“There are no field studies to test whether biases, explicit or implicit, influence how actual judges decide motions to dismiss actual cases. It is not clear that researchers could ever collect such information. All that we have are some preliminary data about dismissal rates before and after Iqbal that are consistent with our analysis. Again, since Iqbal made dismissals easier, we should see an increase in dismissal rates across the board. More relevant to our hypothesis is whether certain types of cases experienced differential changes in dismissal rates. For instance, we would expect Iqbal to generate greater increases in dismissal rates for race discrimination claims than, say, contract claims. There are a number of potential reasons for this: One reason is that judges are likely to have stronger biases that plaintiffs in the former type of case have less valid claims than those in the latter. Another reason is that we might expect some kinds of cases to raise more significant concerns about asymmetric information than do others. In contracts disputes, both parties may have good information about most of the relevant facts even prior to discovery. In employment discrimination cases, plaintiffs may have good hunches about how they have been discriminated against, but prior to discovery they may not have access to the broad array of information in the employer’s possession that may be necessary to turn the hunch into something a judge finds plausible. Moreover, these two reasons potentially interact: the more gap filling and inferential thinking that a judge has to engage in, the more room there may be for explicit and implicit biases to structure the judge’s assessment in the absence of a well-developed evidentiary record.”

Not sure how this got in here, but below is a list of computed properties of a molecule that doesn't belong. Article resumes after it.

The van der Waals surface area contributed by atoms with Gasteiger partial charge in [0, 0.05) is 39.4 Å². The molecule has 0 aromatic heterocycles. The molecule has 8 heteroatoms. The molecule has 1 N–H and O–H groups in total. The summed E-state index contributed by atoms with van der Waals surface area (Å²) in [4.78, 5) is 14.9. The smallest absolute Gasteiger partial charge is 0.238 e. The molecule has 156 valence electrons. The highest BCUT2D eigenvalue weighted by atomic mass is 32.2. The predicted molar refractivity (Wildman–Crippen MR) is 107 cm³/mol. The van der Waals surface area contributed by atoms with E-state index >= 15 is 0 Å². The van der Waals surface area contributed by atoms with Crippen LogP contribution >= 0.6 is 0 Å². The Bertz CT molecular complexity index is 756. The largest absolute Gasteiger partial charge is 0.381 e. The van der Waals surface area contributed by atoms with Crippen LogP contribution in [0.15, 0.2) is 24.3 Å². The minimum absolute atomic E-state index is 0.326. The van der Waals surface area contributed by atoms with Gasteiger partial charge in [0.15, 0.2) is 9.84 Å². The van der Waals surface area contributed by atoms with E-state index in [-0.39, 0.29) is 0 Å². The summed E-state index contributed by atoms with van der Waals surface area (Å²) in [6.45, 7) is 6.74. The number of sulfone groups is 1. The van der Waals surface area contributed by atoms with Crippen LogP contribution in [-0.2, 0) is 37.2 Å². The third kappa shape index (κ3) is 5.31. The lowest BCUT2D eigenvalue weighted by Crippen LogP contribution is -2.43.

Source: Hon. Mark W. Bennett, Devon Carbado, Pam Casey, Jerry Kang,  et al. “Implicit Bias In The Courtroom.” 56 UCLA L. Review 1124, 1162-1163. 2012.

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